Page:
March 5, 2011
Recently, Temple Grandin, acclaimed animal behavior specialist who has Autism Spectrum Disorder (ASD), spoke at an Autism and Employment forum about how individuals with ASD can be valuable employees if they are properly prepared. So how are students with ASD – or any other condition considered a disability – preparing for employment?
There are a variety of options, but I have a special interest in Branch Out, the transition program offered through the West St. Paul school district that my son attends. The goal at Branch Out is to give students the skills to confidently go forth and become as independent and fruitful as possible, says special education teacher Pat Pendleton. “In the past, students were not out in the community because they didn’t know how to access it,” she explained. “If students don’t know how to access the community they become isolated.” If they are isolated, they won’t become employed.
Branch Out students, who are 18 to 21 years of age, engage with business people and learn about different industries and professions. Recently, editorial page editor Mike Burbach and I were invited to speak to 19 students, who have a wide range of challenges and skills, as part of their unit on the newspaper business. We fielded questions ranging from how obituaries are prepared to why the paper does not cover more stories about animals to whether the Pioneer Press has any employees with ASD. Then we turned the tables and I demonstrated how I work by interviewing two students. The outcome was a window into their world.
In a typical day, students gather in the morning, peruse the newspaper and share news of the day. Then each student follows his or her individual schedule. Students take classes at Dakota County Secondary Technical Center and Inver Hills Community College. They volunteer through DARTS and Neighbors, Inc. Several work at Southview Acres Manor through a program administered by Midway Training Services. They are paid minimum wage to perform jobs ranging from wiping the banisters to playing bingo with residents. Companies like ProAct hire students to work onsite or at area enclaves.
Branch Out students learn to work independently and cooperatively. They are schooled in budgeting and time management and instructed on how to access light rail, buses and Metro Mobility. They learn the rules of the road. Throughout the week they prepare lunch menus, sticking to a budget. They scan fliers for deals and shop at local stores. Each day at noon, they prepare and share lunch. They make twice-weekly treks to the local YMCA and library. Not only are they acquiring skills, they are learning to navigate unfamiliar places and to follow social mores. Moreover, they are interacting with others who may become their employers, co-workers, or neighbors.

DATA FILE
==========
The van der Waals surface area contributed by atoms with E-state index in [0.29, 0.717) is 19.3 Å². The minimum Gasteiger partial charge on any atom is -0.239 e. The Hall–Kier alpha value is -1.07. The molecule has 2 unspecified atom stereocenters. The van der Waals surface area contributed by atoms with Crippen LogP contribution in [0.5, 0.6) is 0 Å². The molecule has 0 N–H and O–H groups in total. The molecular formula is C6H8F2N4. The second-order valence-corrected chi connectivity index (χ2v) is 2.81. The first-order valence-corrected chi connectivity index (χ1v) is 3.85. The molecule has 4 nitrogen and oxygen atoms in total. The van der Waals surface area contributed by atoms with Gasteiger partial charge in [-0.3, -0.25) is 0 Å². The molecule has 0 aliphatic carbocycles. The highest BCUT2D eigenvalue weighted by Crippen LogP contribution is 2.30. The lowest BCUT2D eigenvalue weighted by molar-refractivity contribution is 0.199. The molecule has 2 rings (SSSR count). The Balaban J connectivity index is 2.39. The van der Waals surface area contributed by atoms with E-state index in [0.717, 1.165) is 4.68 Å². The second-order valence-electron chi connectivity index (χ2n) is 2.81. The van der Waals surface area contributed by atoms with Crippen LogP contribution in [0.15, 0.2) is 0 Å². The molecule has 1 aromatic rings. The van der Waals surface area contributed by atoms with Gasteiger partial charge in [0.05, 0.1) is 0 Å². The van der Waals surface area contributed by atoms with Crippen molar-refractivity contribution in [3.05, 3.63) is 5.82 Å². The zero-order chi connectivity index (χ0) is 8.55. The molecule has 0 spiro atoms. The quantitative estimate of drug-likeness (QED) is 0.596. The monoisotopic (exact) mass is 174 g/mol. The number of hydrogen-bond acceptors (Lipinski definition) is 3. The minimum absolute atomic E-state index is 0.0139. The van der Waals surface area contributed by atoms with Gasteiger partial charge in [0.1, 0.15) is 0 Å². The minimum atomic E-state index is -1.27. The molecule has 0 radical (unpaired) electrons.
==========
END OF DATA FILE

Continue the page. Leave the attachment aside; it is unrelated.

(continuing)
They have a job club. With assistance from the county Vocational Rehabilitation counselor, students learn how to prepare resumes and interview for jobs. They learn what jobs really entail by shadowing. Joe, a second-year student from Mendota Heights who aspires to be a full-time certified swim coach, also loves animals. He arranged a job shadow at Southview Animal Hospital. Watching from behind the scenes, he observed as the veterinary staff prepped the animals for surgery and performed x-rays. “It’s nice to see what the job is actually like … and to see if it would be a good fit.” After interviewing the veterinarian about educational requirements and what’s involved in running a clinic, he concluded that he could be happy in a supporting role of some sort.
Paul, also a Mendota Heights resident, is a second-year student at Branch Out. Interested in anything that involves working with animals, he arranged a job shadow at Skadron Animal Hospital. While there, he listened to the heartbeat of several animals. A font of animal facts, he volunteers at Como Zoo as an animal interpreter once a week. He imagines working at Petco or PetSmart.
Students are paired with e-mentors, volunteers who typically communicate by email, offering advice and encouragement. Chad Stone is co-owner of Navy Island Plywood, which is near Branch Out Center. In his first year as an e-mentor, Stone is forming relationships with a young woman named Ricky and my son, Jack. Stone said it felt good to get involved. Spending time with people with challenges helps to dispel misconceptions and alleviate fear. The more familiarity people have the better, he said. “Then people who don’t have challenges are able to walk by someone who does in the grocery store and look him in the eye and say hello. That can be a hard thing for someone who doesn’t have that exposure.”
Exposure and awareness work both ways. Pat Pendleton, the teacher, cites the old adage, “Know thyself.” As Branch Out students come to know and trust both themselves and the staff, they lose the fear that comes with having a disability. They learn to talk about it with each other and to appreciate that while it is a piece of who they are, it doesn’t define them and isn’t necessarily a liability,” she said. By understanding themselves, she said, they are better able to self-advocate and find their place in life.